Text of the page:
VILNIUS - Meeting at a forum in Vilnius last week, Belarusian opposition forces brainstormed how to organize a more effective battle against Aleksandr Lukashenko's totalitarian regime. One proposal went so far as to suggest the international community put Lukashenko on trial in absentia.
"Under President Lukashenko, Belarus has become a country where regime opponents are persecuted, the free media is banned and public criticism may result in several years' imprisonment," read an address passed out during the round-table discussion, which was organized by the Lithuanian-based Belarusian Institute.
Authors of the address said Lukashenko's policies had long ago surpassed all limits of human tolerance. The Belarusian people will most likely bring the dictator to trial when circumstances allow. Yet before this day arrives, they're urging the international community to start a trial of Lukashenko's regime.
Forum participants suggested forming an international commission of recognized public figures to hold open hearings and bring charges against Lukashenko and his regime, specifically the international norms he has violated and the sanctions applied for these violations.
"We suppose that an open and public process will not only reveal the true scope of oppression in Belarus, will not only register the numerous facts of tramping on human rights and human dignity, but will also help save the lives and freedoms of those who today face arrest and other sanctions from the government," the address read.
Opposition representatives also suggest that a well-known international human rights organization, such as Amnesty International or Human Rights Watch, open its specialized division in Vilnius in order to give the whole process more credibility and a broader appeal.
The event 's "Belarus after Elections. What Comes Next?" 's was attended by one opposition leader and United Civil Party Chairman Anatoly Lebedko, who was recently released from prison, supporters of presidential candidate Aleksander Kozulin, who is currently in jail awaiting trial, as well as participants in protests against Lukashenko's regime. Lithuanian politicians, public figures and journalists also attended.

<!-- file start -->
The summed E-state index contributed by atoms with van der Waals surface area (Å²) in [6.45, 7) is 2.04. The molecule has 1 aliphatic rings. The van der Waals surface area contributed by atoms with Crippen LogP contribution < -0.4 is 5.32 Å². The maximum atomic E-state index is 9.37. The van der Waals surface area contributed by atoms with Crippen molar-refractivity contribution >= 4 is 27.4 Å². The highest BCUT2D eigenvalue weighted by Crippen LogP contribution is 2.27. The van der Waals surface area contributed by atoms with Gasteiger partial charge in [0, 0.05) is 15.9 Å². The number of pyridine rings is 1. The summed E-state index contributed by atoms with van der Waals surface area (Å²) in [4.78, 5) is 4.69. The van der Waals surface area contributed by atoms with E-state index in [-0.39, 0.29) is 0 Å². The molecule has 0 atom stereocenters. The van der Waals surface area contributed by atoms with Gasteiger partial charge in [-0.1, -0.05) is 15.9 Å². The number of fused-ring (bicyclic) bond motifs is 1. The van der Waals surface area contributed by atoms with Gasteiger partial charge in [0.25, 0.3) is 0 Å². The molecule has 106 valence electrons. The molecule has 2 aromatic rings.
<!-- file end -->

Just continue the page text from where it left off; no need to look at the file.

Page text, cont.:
MP Audronius Azubalis told the Baltic News Service that more attention had to be given to the dissemination of information if democracy is ever to succeed in Belarus.
"One of the main tools is radio-information broadcast, serious transmitters. As many Belarusian journalists as possible should be involved in the dissemination of information. Everybody agreed that current EU broadcasts were just a formality," said Azubalis, deputy chairman of the parliamentary committee on foreign affairs.
In his words, Belarusian opposition representatives that attended the conference stressed the importance of free speech as well. "Belarusian representatives noted the importance of the media, as they have virtually no independent publication," he said.
The need to retain the opposition's unity was emphasized.
The forum was organized by the Democratic Policy Institute, Konrad Adenauer Foundation and opposition leader Andrius Kubili-us.
In the Belarusian presidential elections in late March, authoritarian President Aleksan-der Lukashenko was reelected for a third term. The European Union and the United States dismissed the election as undemocratic and refused to recognize the results.